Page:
All Security Watch stories
20 Aug 2013
Dangerous Deadlock in Djibouti
Djibouti's recent election was generally seen to be free, fair and open. This judgment, however, has not prevented the opposition from contesting the final outcome, which leads Redie Bereketeab to worry about political instability in an Islamic country that plays host to Western military bases. More on «Dangerous Deadlock in Djibouti»
19 Aug 2013
Prospects for the Delivery of Russian S-300 Systems to Syria: A Real or Virtual Threat?
The delivery of Russian S-300 missiles to Syria will undoubtedly complicate any plans the US and Israel might have to intervene in the conflict. But is Moscow serious? Marcin Andrzej Piotrowski has his doubts. He believes that the proposed transfer is part of a broader Russian disinformation campaign. More on «Prospects for the Delivery of Russian S-300 Systems to Syria: A Real or Virtual Threat? »
16 Aug 2013
Land of Gold
The humanitarian situation in Darfur has recently taken a dramatic turn for the worse. While inter-tribal rivalries are likely to be blamed for the upsurge in violence, Hagar Taha detects the influence of two other factors – the discovery of gold reserves and, yes, the Sudanese government. More on «Land of Gold»
15 Aug 2013
What Future for French Military Interventions?
France traditionally regards military interventions as an essential feature of its strategic posture. Aline Leboeuf warns, however, that stringent budget cuts, doctrinal disagreements and a lack of strategic hindsight may result in the country losing its status as a frontline military power. More on «What Future for French Military Interventions?»
14 Aug 2013
Network-Centric Warfare in Asia
The militaries of the Asia-Pacific region continue to invest heavily in strategic communications systems. According to Gordon Arthur, this all points to one thing – they are getting serious about enhancing their Network-Centric Warfare (NCW) capabilities. More on «Network-Centric Warfare in Asia»
13 Aug 2013
The Great Anatolian Project: Is Water Management a Panacea or Crisis Multiplier for Turkey's Kurds?
Turkey's Southeastern Anatolia Project is scheduled for completion by 2015. Ilektra Tsakalidou predicts that the project will negatively impact Turkey's Kurdish community, especially when it comes to economic development and property rights. More on «The Great Anatolian Project: Is Water Management a Panacea or Crisis Multiplier for Turkey's Kurds?»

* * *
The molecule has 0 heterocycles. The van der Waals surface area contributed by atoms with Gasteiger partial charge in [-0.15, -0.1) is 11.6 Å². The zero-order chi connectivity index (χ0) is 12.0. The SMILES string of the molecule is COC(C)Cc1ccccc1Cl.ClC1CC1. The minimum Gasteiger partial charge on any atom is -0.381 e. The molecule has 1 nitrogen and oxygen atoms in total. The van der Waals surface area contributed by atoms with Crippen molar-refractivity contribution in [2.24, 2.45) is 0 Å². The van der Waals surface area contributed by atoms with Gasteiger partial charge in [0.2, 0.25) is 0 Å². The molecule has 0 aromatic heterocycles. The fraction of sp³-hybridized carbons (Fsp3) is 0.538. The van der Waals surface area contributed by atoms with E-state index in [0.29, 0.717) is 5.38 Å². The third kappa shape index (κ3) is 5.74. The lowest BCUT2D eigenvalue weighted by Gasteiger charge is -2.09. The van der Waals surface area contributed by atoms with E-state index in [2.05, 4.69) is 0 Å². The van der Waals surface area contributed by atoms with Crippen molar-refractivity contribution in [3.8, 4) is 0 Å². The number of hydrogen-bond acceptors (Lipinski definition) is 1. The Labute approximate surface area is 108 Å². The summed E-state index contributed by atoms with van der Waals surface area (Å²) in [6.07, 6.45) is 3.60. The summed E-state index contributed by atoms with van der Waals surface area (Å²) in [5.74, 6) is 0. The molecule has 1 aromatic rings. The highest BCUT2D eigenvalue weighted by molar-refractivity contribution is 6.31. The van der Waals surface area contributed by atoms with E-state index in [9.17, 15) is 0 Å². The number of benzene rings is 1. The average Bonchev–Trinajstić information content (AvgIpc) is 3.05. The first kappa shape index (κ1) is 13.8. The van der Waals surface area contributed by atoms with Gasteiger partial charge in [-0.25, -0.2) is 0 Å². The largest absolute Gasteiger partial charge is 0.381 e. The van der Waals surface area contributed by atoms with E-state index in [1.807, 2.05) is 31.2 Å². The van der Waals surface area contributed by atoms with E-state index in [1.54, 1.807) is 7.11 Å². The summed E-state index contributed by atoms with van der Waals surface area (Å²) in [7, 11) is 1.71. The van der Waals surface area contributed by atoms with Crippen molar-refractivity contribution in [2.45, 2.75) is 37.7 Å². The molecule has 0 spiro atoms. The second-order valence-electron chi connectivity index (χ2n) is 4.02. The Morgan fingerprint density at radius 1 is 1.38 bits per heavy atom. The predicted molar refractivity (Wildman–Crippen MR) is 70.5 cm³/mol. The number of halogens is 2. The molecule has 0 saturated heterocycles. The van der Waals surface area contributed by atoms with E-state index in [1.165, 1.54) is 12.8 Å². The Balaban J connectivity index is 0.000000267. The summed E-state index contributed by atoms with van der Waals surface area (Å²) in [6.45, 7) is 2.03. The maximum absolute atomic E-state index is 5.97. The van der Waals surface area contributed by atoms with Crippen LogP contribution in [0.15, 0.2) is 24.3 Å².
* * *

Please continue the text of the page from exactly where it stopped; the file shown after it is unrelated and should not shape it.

12 Aug 2013
The Russian Army - The Priority for Putin's Third Term
Not only has Russia recently conducted its largest unscheduled military exercises since 1991, it has also announced a 63% increase in its defense spending. The message is quite clear, says Andrzej Wilk – rejuvenating the Russian Army is a top political priority for Moscow. More on «The Russian Army - The Priority for Putin's Third Term»
9 Aug 2013
Male War, Male Peace
Women continue to be woefully under-represented in the male-dominated spheres of peace-building and post-conflict reconstruction. But things are gradually changing, writes Marcos Mèndez, thanks to the work of NGOs, the United Nations and the governments of previously war-torn states. More on «Male War, Male Peace»
8 Aug 2013
O Brotherhood, Where Art Thou?
The recent ouster of Mohamed Morsi has cast Egypt’s Muslim Brotherhood back into its familiar opposition role. According to the CSS’s Lorenzo Vidino, this fits into a broader regional trend of the Brotherhood failing to deliver on its promises after coming into power. More on «O Brotherhood, Where Art Thou?»
7 Aug 2013
Timor-Leste: A Fragile Peace
The international community may be overly optimistic about the long-term prospects for security and stability in Timor-Leste, warns Loro Horta. A growing gap between rich and poor and a bloated and corrupt bureaucracy are some of the problems that could push the country back towards state failure. More on «Timor-Leste: A Fragile Peace»